How Can I Remember to Do My Pelvic Floor Exercises?

min read


The Sports Injury Clinic

February 9, 2021


So, we know we are supposed to do pelvic floor exercises if we've had children. But there are lots of other people who also need to do exercises to prevent health problems.

In theory we are trying to find time to do 3 sets of 8 to 12 squeezes per day. How long you should hold each squeeze and with how much effort depends a little on the individual. If you struggle to know whether you are doing things right then you should probably see a Pelvic Floor Physiotherapist to show you how. Presuming you are doing the right thing and you know and want to exercises, but you keeping forgetting, what are the strategies that might help? 

Red Dot Special?

Years ago, the idea of the "red dot" reminders was taken up as the way to go. All you had to do was put red dots (or any colour) in strategic places to remind you to exercise. This was out there for a year until someone decided that this wasn't going to work. A study was then done looking at those using red dot reminders and those with no reminders and it was found that the red dot group got their exercises done! 

So, the red dot, or any coloured dot here and there can be a way of getting you into new habits. 


Routine Tasks?

Moving on from this, the word "habit" is a key. You have to develop a habit. After all there are some essential things we do each day like cleaning our teeth which are habits. We hate doing it as little children and we skip when mum and dad aren't looking but eventually we realise it does us good and so we learn it's part of life. So how about putting pelvic floor exercise into your daily self-care routine... showering, washing, teeth cleaning. Make these tasks your trigger to doing your exercises at least twice a day.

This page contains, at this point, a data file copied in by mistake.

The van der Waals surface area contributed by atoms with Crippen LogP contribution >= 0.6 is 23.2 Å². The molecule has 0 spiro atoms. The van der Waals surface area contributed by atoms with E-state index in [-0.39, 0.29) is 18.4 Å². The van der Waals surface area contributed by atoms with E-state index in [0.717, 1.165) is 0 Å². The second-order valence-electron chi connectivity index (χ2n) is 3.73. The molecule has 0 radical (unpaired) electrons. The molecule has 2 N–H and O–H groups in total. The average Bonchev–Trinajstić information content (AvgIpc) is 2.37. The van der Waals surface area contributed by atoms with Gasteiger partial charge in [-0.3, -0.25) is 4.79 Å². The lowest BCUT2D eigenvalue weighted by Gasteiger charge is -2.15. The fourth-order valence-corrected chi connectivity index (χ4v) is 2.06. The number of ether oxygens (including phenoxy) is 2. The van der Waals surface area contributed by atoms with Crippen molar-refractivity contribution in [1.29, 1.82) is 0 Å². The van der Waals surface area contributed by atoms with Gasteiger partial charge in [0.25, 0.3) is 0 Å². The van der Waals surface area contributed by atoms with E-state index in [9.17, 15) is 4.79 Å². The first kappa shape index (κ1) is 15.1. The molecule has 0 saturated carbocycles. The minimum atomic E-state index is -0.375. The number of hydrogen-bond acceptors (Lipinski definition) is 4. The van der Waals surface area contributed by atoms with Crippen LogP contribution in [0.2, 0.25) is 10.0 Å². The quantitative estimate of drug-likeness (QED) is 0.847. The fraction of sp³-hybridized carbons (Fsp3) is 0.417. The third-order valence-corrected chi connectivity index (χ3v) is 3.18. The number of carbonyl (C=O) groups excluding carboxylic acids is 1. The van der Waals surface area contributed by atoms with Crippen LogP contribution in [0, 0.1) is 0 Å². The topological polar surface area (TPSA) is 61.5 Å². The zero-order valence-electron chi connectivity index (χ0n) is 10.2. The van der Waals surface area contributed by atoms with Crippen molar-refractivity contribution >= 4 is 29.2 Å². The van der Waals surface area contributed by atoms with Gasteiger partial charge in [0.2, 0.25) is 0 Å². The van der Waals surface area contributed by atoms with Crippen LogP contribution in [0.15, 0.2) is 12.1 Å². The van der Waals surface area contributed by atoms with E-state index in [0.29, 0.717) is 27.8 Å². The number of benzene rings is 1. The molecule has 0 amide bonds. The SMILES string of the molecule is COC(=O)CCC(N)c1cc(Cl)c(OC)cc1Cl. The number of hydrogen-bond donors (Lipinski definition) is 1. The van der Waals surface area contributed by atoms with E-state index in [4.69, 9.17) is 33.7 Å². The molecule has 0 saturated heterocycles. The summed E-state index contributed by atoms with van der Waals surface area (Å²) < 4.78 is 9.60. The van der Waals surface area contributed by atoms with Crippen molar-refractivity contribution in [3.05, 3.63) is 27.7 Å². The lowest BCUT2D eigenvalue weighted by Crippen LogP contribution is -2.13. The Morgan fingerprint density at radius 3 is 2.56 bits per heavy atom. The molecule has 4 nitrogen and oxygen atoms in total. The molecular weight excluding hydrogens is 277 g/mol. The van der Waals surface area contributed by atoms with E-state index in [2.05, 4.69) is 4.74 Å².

It only takes 2 minutes to do a set of 10 squeezes holding each for 8 seconds and resting a few seconds between each squeeze. 


Does the old "Traffic Light" cue work? 

This is another one that captured the imagination many years ago and has stuck for some people. Unfortunately, someone again more recently decided to try and see whether those people exercising at the traffic lights had universally great pelvic floor muscle ability. Sadly, the answer was no, they did not. In clinical practice, so many people tell us that they do the exercises at traffic lights and yet when we assess, the muscles aren't that strong. The key here is that when we are at the lights we are always sitting. It makes sense to do the exercise in different positions including standing. At the traffic lights we are also concentrating on driving, we aren't really focusing on high quality exercise. So, if the car is your trigger, how about doing your exercises when you park the car: just wait for 2 minutes to concentrate on exercising well. 


Daily life triggers 

I am happy to share with those coming in to see me in consultations, that what works for me is to do pelvic floor exercises when I am waiting for something. There are so many times in the day when we find ourselves just waiting for a couple of minutes:

  • The microwave counting down 
  • The kettle to boil
  • Something we are cooking to come to the simmer 
  • Filling a watering can
  • Waiting on hold on the phone 
  • Waiting for the printer to deliver its pages 
  • Waiting in queue 


What else can I do?

Some people respond really well to Apps. There are hundreds or reminder apps out there and for lots of people this works, An alarm sounds and images cue the exercise. A recent review by a group of Physiotherapists found that the "Squeezy" app from the National Health Services U.K works well. It does cost a small fee. As for free apps, the green app with the white tick "Kegel Trainer" scored highly for quality and ease to use in their study. But apps won't work for everyone. Maybe they'll get you started or maybe you'll need more that one strategy.

Kari Bo is a Norwegian Physiotherapist who has led research into pelvic floor exercise. She has recently produced research showing that attending an exercise class once a week during which pelvic floor exercise is cued helps hugely. If you can't find a dedicated pelvic floor class, make sure you start any work out or exercise class with a few minutes devoted to pelvic floor along with one of the strategies above to keep reminders in everyday life. 



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